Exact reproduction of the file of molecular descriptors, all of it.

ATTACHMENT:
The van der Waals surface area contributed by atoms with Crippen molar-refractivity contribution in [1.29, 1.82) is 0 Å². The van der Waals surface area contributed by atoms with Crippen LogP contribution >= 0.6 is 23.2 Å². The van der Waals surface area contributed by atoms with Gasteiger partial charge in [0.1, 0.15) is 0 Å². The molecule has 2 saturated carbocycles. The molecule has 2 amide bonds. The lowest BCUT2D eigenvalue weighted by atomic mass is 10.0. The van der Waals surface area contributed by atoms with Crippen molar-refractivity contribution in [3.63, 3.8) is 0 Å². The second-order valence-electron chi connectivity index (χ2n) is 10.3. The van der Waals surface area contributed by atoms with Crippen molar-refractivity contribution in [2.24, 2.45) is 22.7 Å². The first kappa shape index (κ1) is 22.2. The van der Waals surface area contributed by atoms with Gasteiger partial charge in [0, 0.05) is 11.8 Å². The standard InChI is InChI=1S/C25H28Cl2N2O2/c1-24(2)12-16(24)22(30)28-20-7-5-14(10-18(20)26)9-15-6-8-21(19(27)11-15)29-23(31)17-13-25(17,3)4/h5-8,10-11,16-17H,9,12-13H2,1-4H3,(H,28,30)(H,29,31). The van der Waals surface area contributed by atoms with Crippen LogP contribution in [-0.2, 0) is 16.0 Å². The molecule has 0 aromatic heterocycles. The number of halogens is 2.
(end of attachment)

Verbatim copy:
The van der Waals surface area contributed by atoms with Crippen molar-refractivity contribution in [1.29, 1.82) is 0 Å². The van der Waals surface area contributed by atoms with Crippen LogP contribution >= 0.6 is 23.2 Å². The van der Waals surface area contributed by atoms with Gasteiger partial charge in [0.1, 0.15) is 0 Å². The molecule has 2 saturated carbocycles. The molecule has 2 amide bonds. The lowest BCUT2D eigenvalue weighted by atomic mass is 10.0. The van der Waals surface area contributed by atoms with Crippen molar-refractivity contribution in [3.63, 3.8) is 0 Å². The second-order valence-electron chi connectivity index (χ2n) is 10.3. The van der Waals surface area contributed by atoms with Crippen molar-refractivity contribution in [2.24, 2.45) is 22.7 Å². The first kappa shape index (κ1) is 22.2. The van der Waals surface area contributed by atoms with Gasteiger partial charge in [0, 0.05) is 11.8 Å². The standard InChI is InChI=1S/C25H28Cl2N2O2/c1-24(2)12-16(24)22(30)28-20-7-5-14(10-18(20)26)9-15-6-8-21(19(27)11-15)29-23(31)17-13-25(17,3)4/h5-8,10-11,16-17H,9,12-13H2,1-4H3,(H,28,30)(H,29,31). The van der Waals surface area contributed by atoms with Crippen LogP contribution in [-0.2, 0) is 16.0 Å². The molecule has 0 aromatic heterocycles. The number of halogens is 2.